nobody saves the world xbox

The real genius of the forms mechanic comes not in what they offer individually — although they do each offer their own play style and role out of the box — but in the boundless potential that opens up once you're able to start swapping abilities between them. Only the default active ability of each form, mapped to the A button, is locked to them, so by levelling up both forms and main character, you're soon able to piece together some amazing builds. Likely the first example you'll encounter of the synergy possible with this system is equipping the Ranger's passive ability (which adds Poison build-up to all attacks) on the Rat, whose basic gnaw attack hits extremely fast and also adds Poison damage of its own. With the two combined, it's possible to apply the damage-over-time Poison effect way faster, leading to more of a hit-and-run play style that favours the nimble rodent's frail form and lets you deftly kite poisoned foes as they bleed out rather than risk having to stay in combat with them. There's also the fact that borrowing unlocked active abilities from other forms lets you wield more damage types at once, reducing the need to swap forms as often as you otherwise might. Direct damage here comes in four flavours — Sharp and Blunt on the physical side, and Light and Dark for magical — and since a lot of forms tend to specialise in one or maybe two elements, there's even more potential here once your form tree starts to fill up.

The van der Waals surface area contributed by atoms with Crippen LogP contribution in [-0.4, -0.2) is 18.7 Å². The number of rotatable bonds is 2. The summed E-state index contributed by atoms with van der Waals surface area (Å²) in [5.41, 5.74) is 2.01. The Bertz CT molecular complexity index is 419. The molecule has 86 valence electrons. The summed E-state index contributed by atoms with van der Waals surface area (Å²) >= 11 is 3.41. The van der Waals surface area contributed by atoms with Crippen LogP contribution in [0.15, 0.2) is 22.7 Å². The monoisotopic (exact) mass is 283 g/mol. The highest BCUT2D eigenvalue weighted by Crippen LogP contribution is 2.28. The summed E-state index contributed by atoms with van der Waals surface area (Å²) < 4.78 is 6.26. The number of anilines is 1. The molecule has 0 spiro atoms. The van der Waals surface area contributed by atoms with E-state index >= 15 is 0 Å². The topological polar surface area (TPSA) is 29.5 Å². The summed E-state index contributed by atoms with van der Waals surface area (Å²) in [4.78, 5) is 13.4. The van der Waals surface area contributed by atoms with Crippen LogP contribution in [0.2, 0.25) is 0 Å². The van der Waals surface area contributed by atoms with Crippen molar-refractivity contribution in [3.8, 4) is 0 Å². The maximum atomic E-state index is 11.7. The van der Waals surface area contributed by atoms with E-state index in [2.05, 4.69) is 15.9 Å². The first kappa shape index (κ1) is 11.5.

Why is this important? Well, in dungeons, you'll encounter warded enemies of certain types, protected by impenetrable barriers until they are hit with damage of that specific element to break the shield. You're warned before entering a dungeon which types you will encounter so can prepare accordingly, and since it's just a single hit that is needed, there's not too much harm in, say, slapping a magical attack of a required element on a melee-oriented character just to pop shields before going back to their usual damage-dealing methods. A handful of later forms are actually able to cover all four bases at once, although that perfect coverage is often something of a trap — it's more effective to have the needed elements balanced with defensive and mobility tools across several forms instead of trying to create a Swiss Army knife that can cover everything on its own, and aside from a few dungeons that lock your loadout, you can always dip into the menus as and when to safely swap between abilities as needed. Dungeons also come with curated modifiers, which is another place where custom ability setups really come into their own. Seeing a 'no MP cost' mod is an opportunity to go nuts with one of the summoner archetype forms to have infinite familiars do your bidding, for instance, while that initially daunting 'all damage x9,999' one is an open invite to equip the egg's passive (which caps incoming damage at a certain percentage of your HP) to avoid getting one-shotted yourself as you safely nuke everything the dungeon throws at you. See? The egg is good. Not as good as the Ghost, though, but then nothing is.